When headstrong young men join the military, they are first taught to stand still. The many hours of close-order-drill are simply to teach and reinforce submission of the will. “Attention!” pronounced, “TENNN–HUTT!!” is the beginning of all maneuvers. Just think of the relief it would be if by one command you could gain the absolute, silent, concentrated attention of all your children. A sergeant can call his men to attention and then, without explanation, ignore them, and they will continue to stand frozen in that position until they fall out unconscious. The maneuvers “Right flank, Left flank, Companeeey–Halt” have no value in war except as they condition the men to instant, unquestioning obedience.

As in the military, all maneuvers in the home begin with a call to attention. Three-fourths of all home discipline problems would be instantly solved if you could at any time gain your child’s silent, unmoving attention. “TO THE REAR—MARCH” translated into family language would be: “Leave the room,” or, “Go to bed.” Without question they turn and go. This is normal in the well trained family.

Actually, this analogy may just be more disturbing than the first one. Children are not soldiers—and homes are not meant to resemble boot camp or military camps. Parents are not drill sergeants. Seriously, just no.

Michael has issues, and one of his issues seems to be a need to extract immediate obedience from every member of his family. This children-as-soldiers fantasy, laid out in such detail here, is neither normal nor healthy. Family’s aren’t military units, and they’re not supposed to be based on military discipline. Soldiers, at least, get to go home at some point and have a breather; the children in Michael’s world do not. Not surprisingly, Michael has this same fantasy regarding his wife Debi. In Debi’s words:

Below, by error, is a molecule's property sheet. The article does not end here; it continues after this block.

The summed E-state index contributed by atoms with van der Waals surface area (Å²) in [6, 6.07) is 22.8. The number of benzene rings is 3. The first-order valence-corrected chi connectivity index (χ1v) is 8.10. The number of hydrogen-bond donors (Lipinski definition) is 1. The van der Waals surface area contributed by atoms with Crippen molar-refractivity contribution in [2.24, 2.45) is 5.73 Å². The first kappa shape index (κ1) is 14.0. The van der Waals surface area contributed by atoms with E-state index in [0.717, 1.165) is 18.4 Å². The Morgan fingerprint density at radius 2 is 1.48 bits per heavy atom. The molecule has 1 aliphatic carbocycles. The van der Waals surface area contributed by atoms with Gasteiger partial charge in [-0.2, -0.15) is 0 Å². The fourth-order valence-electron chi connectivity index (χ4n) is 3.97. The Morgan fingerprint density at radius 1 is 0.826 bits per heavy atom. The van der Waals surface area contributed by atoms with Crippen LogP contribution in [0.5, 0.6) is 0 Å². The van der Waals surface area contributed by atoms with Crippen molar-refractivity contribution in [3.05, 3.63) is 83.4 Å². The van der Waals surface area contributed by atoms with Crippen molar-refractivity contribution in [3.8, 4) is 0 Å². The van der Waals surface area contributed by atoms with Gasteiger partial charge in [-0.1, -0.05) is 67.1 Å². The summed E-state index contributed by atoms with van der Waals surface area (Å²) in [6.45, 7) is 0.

Your husband, dud that he may “appear” to be, is appointed by God to be your immediate Superior Officer in the chain of command. Your position under him is where God put you for your own spiritual, emotional, and physical safety. It is the only position where you will find real fulfillment as a woman. Don’t worry about the quality of his leadership, for he is under the oversight of Jesus Christ. He must answer to God for how he leads his “troops.” You must answer to God for how you obey the one he placed over you. It takes faith in God to trust him when all you seem to see is one carnal man leading you—to “God only knows where.”

I want to finish by pointing out that as with seeing-eye dogs Michael is wrong about soldiers—they are actually not trained to “instant, unquestioning obedience.” If a commanding officer orders a soldier to commit a war crime, that soldier is bound to disobey. The idea that soldiers are supposed to unthinkingly obey every command and that that somehow shields them from responsibility for their action is what led to Nazi Germany and the Nuremberg Trials that followed the war, and that’s why we explicitly don’t operate under that idea anymore. And as with the seeing-eye dog, this seems rather relevant!

"Lol I’m trying to convince her."